With the 2016 presidential election just around the corner, we at The Daily Free Press hope to keep students informed about topics that matter to them. In March, Hillary Clinton and Donald Trump won their respective primaries in Massachusetts, foreshadowing November’s likely presidential ballot. Here’s a look at some issues that matter to you, and where the presumptive nominees stand.
Education & Student Debt: Former Secretary of State Clinton proposed a plan in August 2015 to make college more affordable, clarifying that the plan only accommodates those who need the financial assistance. The plan relies on a combination of funding from colleges, the federal government and family contributions, and promises $175 billion dollars in grants to the states. Clinton’s plan guarantees students will not have to take out loans to pay tuition fees, but in exchange states will have to stop budget cuts in order to increase spending over time on higher education. She’s also hinted at a plan to cut down pre-existing student loans.
LGBT Rights: Clinton has increased her support of the LGBT community over the years. Her campaign site promises to end discrimination, protect children of the LGBT community and provide affordable treatment to patients with HIV or AIDS. She also promises to promote equal rights for transgender people in the United States, while promoting equality for the LGBT community worldwide.
Marijuana: Over the past several years, Clinton has warmed up to the idea of marijuana legalization. She says she wants to wait for more information on the drug’s recreational use, but supports medical use of the drug in situations when proven to be beneficial. During her 2008 presidential campaign, however, Clinton was publicly against decriminalization, which is less aggressive than legalization. Although her position has shifted over the past eight years, Clinton still believes that there is more research to be done on the issue.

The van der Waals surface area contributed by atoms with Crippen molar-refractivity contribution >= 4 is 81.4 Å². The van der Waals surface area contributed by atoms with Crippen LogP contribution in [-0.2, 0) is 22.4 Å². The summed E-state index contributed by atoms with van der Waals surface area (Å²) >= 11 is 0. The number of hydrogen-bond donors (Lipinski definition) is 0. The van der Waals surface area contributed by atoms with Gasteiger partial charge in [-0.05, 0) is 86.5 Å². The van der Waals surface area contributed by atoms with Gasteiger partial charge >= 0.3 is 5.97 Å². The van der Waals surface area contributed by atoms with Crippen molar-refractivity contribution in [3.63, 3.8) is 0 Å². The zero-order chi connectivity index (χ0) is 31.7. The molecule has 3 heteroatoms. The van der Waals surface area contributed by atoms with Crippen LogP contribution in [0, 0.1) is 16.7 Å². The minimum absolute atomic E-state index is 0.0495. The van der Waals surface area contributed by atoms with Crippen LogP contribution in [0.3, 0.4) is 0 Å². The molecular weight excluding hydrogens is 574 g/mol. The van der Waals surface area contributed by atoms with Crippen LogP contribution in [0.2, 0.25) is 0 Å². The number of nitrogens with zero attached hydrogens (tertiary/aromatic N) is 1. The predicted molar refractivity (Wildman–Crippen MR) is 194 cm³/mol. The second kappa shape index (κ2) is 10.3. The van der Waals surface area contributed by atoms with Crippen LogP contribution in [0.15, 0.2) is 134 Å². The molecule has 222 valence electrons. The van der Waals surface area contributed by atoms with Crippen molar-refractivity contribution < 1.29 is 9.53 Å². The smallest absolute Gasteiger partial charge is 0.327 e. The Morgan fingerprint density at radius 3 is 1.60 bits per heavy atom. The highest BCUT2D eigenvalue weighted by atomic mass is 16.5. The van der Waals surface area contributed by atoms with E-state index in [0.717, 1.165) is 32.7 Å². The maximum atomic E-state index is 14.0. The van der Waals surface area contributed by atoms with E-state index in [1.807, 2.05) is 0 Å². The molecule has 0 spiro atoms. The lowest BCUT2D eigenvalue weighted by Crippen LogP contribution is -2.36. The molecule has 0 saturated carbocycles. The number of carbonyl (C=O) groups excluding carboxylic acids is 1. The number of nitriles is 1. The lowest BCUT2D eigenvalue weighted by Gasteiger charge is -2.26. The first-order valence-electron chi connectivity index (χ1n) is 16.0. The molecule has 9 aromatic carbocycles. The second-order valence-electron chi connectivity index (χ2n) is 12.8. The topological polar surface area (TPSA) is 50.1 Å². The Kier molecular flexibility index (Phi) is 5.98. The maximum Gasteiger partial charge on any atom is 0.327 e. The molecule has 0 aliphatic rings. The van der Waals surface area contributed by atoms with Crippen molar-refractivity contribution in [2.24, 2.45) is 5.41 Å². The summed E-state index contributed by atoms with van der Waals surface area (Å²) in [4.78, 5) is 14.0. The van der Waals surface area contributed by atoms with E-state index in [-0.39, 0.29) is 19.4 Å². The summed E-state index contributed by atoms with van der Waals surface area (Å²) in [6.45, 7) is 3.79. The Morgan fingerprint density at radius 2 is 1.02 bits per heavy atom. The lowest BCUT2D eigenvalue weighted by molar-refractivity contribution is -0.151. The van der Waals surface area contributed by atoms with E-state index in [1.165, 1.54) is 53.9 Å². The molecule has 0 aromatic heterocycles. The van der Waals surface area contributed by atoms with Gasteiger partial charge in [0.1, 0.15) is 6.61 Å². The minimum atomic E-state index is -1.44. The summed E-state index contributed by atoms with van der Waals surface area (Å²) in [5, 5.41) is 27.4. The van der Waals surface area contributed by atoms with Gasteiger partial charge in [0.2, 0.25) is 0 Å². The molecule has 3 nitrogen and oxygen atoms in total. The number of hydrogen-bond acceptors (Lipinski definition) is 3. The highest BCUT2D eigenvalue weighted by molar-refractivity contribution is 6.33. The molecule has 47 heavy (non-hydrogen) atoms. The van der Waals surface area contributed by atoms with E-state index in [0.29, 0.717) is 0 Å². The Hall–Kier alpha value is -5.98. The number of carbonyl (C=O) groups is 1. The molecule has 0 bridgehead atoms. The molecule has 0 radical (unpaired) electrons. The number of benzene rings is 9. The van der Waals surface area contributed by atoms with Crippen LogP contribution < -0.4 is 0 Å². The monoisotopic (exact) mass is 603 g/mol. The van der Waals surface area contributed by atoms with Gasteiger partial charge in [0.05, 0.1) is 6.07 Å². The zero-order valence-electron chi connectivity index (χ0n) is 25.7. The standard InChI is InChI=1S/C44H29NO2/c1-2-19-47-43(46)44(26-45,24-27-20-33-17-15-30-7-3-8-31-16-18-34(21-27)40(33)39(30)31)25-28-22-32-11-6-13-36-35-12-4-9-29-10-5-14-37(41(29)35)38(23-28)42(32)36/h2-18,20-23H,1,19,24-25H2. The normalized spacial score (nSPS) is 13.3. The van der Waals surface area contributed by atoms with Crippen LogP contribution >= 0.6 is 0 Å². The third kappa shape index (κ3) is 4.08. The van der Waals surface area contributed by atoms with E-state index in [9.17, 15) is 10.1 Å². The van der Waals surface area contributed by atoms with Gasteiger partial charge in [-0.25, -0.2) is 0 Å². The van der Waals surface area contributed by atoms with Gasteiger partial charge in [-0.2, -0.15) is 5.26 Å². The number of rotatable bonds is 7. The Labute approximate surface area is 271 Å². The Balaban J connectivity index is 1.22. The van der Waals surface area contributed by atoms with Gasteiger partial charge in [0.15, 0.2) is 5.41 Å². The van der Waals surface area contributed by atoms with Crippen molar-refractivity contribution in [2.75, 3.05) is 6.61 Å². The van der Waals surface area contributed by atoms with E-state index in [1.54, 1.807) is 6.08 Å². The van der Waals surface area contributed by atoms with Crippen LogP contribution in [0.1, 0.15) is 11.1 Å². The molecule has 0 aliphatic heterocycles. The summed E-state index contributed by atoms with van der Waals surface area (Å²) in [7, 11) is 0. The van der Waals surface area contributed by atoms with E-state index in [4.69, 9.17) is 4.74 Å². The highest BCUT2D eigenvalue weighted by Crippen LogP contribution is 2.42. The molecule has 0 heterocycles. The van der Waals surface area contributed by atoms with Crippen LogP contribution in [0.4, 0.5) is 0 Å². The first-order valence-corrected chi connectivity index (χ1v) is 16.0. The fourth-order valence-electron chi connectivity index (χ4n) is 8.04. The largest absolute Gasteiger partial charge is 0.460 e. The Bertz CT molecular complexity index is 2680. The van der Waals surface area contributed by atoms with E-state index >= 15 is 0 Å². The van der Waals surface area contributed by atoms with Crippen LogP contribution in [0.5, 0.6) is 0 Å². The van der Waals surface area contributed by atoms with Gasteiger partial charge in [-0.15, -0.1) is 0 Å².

Abortion Rights: Clinton takes a firm pro-choice stance on abortion, advocating for all women to have the opportunity to get a free abortion that prioritizes safety. Although she is in support of abortion rights she also makes clear that her goal is to decrease abortions and believes that by making it more available she can accomplish that. She’s also proposed several plans to provide alternatives for women, such as foster care and easier adoption.
Education & Student Debt: Businessman Trump and Clinton both agree that student debt has become a national economic problem. Though he has expressed strong disapproval of government profit from student loans, he has not suggested any solution or alternative. He admitted, though, that colleges have no incentive to lower the cost of education. At a New Hampshire rally this past January, Trump said “I’m going to solve the problem, okay?”
LGBT Rights: Trump’s stance on LGBT issues has a few gray areas. What’s clear is that Trump firmly opposes nationwide marriage rights for LGBT couples. Even though in the past he has supported amending the Civil Rights Act of 1964 to protect LGBT people, he has also supported bills that would exacerbate discrimination against the LGBT community. However, Trump has made donations to various charities aiming to end AIDS. All in all, LGBT issues are a bit of a toss-up for Trump.
Marijuana: In the early ‘90s, Trump took an all-in stance on legalization of drugs, but over the years he’s shifted his opinions to being against nationwide legalization. He does support states’ rights to legalize within their borders, along with medicinal use being completely acceptable. Most of the decisions concerning legalization would be left up to the individuals in the state rather than the federal government.
Abortion: Like most GOP candidates, Trump is pro-life and hopes to defund Planned Parenthood if elected. He also supports banning late abortion, with a few health exceptions. In 2011, Trump expressed disapproval of ObamaCare abortion funding and said he would put an end to it if possible. Prior to that, Trump had supported abortion rights. During the first Republican presidential debate, claimed he “evolved” after hearing testimony and seeing changes in healthcare.